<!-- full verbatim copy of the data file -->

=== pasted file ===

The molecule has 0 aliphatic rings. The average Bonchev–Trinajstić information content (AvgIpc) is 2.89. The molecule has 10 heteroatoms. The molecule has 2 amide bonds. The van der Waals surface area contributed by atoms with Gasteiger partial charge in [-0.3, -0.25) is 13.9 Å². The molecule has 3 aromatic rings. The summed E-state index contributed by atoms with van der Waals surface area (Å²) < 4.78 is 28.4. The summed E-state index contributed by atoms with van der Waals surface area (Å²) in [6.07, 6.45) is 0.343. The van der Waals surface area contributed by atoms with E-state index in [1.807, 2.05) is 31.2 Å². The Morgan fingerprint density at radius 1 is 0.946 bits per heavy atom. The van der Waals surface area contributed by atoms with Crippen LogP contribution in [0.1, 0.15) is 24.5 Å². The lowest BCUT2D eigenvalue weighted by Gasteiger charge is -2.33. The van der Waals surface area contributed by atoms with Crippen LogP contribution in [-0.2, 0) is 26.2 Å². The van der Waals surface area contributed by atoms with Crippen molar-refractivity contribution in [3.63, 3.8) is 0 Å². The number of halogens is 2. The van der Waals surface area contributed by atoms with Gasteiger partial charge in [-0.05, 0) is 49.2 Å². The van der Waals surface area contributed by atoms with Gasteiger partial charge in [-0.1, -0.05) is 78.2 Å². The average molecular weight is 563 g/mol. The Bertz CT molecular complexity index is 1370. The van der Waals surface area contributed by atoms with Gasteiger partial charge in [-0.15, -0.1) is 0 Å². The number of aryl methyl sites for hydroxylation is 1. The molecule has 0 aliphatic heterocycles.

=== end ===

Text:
The molecule has 0 aliphatic rings. The average Bonchev–Trinajstić information content (AvgIpc) is 2.89. The molecule has 10 heteroatoms. The molecule has 2 amide bonds. The van der Waals surface area contributed by atoms with Gasteiger partial charge in [-0.3, -0.25) is 13.9 Å². The molecule has 3 aromatic rings. The summed E-state index contributed by atoms with van der Waals surface area (Å²) < 4.78 is 28.4. The summed E-state index contributed by atoms with van der Waals surface area (Å²) in [6.07, 6.45) is 0.343. The van der Waals surface area contributed by atoms with E-state index in [1.807, 2.05) is 31.2 Å². The Morgan fingerprint density at radius 1 is 0.946 bits per heavy atom. The van der Waals surface area contributed by atoms with Crippen LogP contribution in [0.1, 0.15) is 24.5 Å². The lowest BCUT2D eigenvalue weighted by Gasteiger charge is -2.33. The van der Waals surface area contributed by atoms with Crippen LogP contribution in [-0.2, 0) is 26.2 Å². The van der Waals surface area contributed by atoms with Crippen molar-refractivity contribution in [3.63, 3.8) is 0 Å². The number of halogens is 2. The van der Waals surface area contributed by atoms with Gasteiger partial charge in [-0.05, 0) is 49.2 Å². The van der Waals surface area contributed by atoms with Gasteiger partial charge in [-0.1, -0.05) is 78.2 Å². The average molecular weight is 563 g/mol. The Bertz CT molecular complexity index is 1370. The van der Waals surface area contributed by atoms with Gasteiger partial charge in [-0.15, -0.1) is 0 Å². The number of aryl methyl sites for hydroxylation is 1. The molecule has 0 aliphatic heterocycles.